Summary Colonization with Candida is common in newborns. Candida albicans is the most prevalent species but others eg C. parapsilosis are also seen. Candidal infections range from relatively benign oral and cutaneous candidiasis to severe and fatal congenital and systemic infection. Acquisition of candida may occur in utero by the ascending route from the vagina or more commonly during birth or nosocomially from other colonized/infected babies. Topical decontamination of colonized babies may prevent cross infection and invasive disease. Amphotericin remains the treatment of choice for systemic candida infections New liposomal formulations of this drug have not been shown to have superior efficacy but may have reduced toxicity. Intervention threshold: Risk factors for invasive candidiasis include prematurity, intrauterine growth restriction, prolonged use of antibiotics, steroid use and the presence of an intravascular device particularly for parenteral nutrition. Action: Prophylaxis All preterm babies <32 weeks gestation should commence enteral nystatin as prophylaxis against fungal colonisation and invasive infection. The dose of nystatin for this purpose is 1ml 6 hourly. A small amount of the nystatin suspension should be used to coat the mouth and the remainder should be administered via the oro-gastric tube. All eligible babies are to receive this treatment, even if they are 'nil by mouth'. The only exceptions to this treatment are babies who are nil by mouth following a recent laparotomy. Other babies in whom there is concern about possible necrotising enterocolitis may also be excluded, but this decision must be made by a Consultant. This prophylaxis should be continued until the baby is no longer receiving intensive care and has a corrected gestation of greater than 32 weeks. Treatment of topical candidiasis Those babies with demonstrated colonization with candida sp. on routine screening or with clinical features of oral and/or cutaneous candidiasis and/or broken skin should be commenced on topical and enteral nystatin. Topical therapy should be stopped after 2 successive sets of negative swabs or when baby leaves the intensive care rooms. Treatment of systemic fungal sepsis Systemic antifungal therapy should be commenced when Candida sp. is isolated from a sterile site (e.g. blood culture, CSF, SPA), and should be considered when: (a) clinical evidence of sepsis fails to respond to empirical antibiotic therapy in a baby known to be colonized with candida, or (b) clinical evidence of sepsis fails to respond to empirical antibiotic therapy in a baby with risk factors for invasive candidal infection.
Enteral nystatin prophylaxis should be continued whist an eligible baby is on systemic treatment. The following specimens should be collected before commencing systemic antifungals: repeat peripheral blood cultures (and from line if present), CSF, SPA and any other involved site e.g. wound, joint. Intravascular devices should be removed and resited if possible. An ultrasound of the abdomen should be arranged to evaluate the liver and spleen for abscesses and the kidney and bladder for fungal involvement. An ophthalmological assessment should be undertaken to exclude endophthalmitis. Follow up: Weekly cultures of sterile sites from which candida was isolated (e.g. blood, CSF, SPA) should be performed to monitor the effect of therapy. Drugs: Topical decontamination - Nystatin cream. Enteral/oral decontamination - Nystatin suspension Systemic antifungals: 1st Line - Liposomal Amphotericin Additional agent: - 5-fluorocytosine (in addition to amphotericin B if evidence of deep candida infection e.g. meningitis/endopthalmitis or endocarditis or failure to respond to amphotericin) (on consultant advice after discussion with microbiologist). Serum levels must be monitored. Alternative Agents: Fluconazole (on consultant advice after discussion with microbiologist) Caspofungin (on consultant advice after discussion with microbiologist) References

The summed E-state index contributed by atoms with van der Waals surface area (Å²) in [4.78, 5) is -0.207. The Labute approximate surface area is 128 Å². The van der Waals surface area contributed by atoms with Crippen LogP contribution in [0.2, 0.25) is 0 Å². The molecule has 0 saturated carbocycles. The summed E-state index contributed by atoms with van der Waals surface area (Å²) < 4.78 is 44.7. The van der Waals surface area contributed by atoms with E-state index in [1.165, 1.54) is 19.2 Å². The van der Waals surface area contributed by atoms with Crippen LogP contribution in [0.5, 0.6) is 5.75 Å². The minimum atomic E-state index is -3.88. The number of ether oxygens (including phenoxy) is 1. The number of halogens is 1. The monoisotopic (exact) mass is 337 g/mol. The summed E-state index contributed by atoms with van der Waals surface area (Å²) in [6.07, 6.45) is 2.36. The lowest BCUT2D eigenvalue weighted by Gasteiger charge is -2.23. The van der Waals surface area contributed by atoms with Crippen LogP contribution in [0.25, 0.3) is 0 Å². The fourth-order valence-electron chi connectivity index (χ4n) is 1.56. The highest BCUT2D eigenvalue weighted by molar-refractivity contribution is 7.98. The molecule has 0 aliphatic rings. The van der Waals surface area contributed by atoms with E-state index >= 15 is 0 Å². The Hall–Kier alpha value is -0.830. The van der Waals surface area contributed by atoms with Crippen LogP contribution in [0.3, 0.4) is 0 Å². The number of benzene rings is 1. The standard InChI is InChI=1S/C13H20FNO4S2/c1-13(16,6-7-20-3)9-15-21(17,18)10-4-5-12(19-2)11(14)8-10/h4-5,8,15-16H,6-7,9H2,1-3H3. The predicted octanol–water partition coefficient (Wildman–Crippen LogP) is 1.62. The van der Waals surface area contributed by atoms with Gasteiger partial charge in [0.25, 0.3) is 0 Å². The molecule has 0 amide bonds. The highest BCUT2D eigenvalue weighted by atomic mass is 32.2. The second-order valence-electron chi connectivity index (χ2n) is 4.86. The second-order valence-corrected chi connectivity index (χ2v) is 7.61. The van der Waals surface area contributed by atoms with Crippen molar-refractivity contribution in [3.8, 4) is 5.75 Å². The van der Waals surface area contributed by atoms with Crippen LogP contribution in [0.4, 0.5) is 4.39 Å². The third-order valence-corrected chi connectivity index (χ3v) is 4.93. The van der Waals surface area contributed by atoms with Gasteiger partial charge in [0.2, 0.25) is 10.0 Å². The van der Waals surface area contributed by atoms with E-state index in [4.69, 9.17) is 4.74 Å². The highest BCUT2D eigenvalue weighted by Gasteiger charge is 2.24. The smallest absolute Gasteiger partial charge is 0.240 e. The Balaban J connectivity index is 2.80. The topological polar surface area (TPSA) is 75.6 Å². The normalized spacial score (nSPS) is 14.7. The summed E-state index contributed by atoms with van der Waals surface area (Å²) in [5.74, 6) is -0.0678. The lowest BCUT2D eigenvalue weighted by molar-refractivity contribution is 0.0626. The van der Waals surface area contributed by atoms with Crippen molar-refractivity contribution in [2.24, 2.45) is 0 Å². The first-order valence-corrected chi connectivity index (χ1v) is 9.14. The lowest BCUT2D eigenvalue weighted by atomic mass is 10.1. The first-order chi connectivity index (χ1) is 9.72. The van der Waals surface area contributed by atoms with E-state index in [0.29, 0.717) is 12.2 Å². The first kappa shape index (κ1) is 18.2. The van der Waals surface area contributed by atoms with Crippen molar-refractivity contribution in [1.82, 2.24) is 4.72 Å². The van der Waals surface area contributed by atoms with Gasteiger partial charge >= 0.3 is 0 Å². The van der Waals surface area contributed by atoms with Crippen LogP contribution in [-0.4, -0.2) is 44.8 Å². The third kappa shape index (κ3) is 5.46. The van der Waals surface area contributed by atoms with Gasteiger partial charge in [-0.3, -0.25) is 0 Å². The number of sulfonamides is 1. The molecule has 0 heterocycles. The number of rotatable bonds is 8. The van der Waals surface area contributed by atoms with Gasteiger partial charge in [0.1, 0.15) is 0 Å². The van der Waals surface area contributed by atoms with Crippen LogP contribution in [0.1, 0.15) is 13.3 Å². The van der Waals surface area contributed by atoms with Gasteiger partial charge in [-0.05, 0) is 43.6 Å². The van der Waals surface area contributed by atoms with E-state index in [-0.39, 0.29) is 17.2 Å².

Sanchez P J. Infections of the Newborn in Textbook of Paediatric Infectious Diseases. Feigin and Cherry (Eds) 4th Edition 1998 WB Saunders London. Remington JS and Klein JO (Eds) Infectious Diseases of the Fetus and Newborn Infant. 6th Edition 2006. WB Saunders London. Sims ME. Yoo Y. You H. et al Prophylactic oral nystatin and fungal infections in very-low-birthweight infants. American Journal of Perinatology 1998; 5: 33- 36. Weitkamp JH, Posts CF, Sievers R et al Candida infection in VLBW infants: outcome and nephrotoxicty of treatment with liposomal amphotericin. Infection 1998; 26: 11-15. LWH-RBP 'Suspected Infection' and 'Control of infection' - Neonatal Unit June 2006 June 25th 2010 (version7- NICU29)
Managing the Caffeine A Coaching Tool Our daily behavior is profoundly impacted by our patterns/decisions regarding sleep, exercise, exposure to light, and the consumption of alcohol, tobacco and other mind-altering drugs (including caffeine). It may be hard to assist other people until they are “physiologically-primed/prepared” for this assistance. Should a coach insist that her clie
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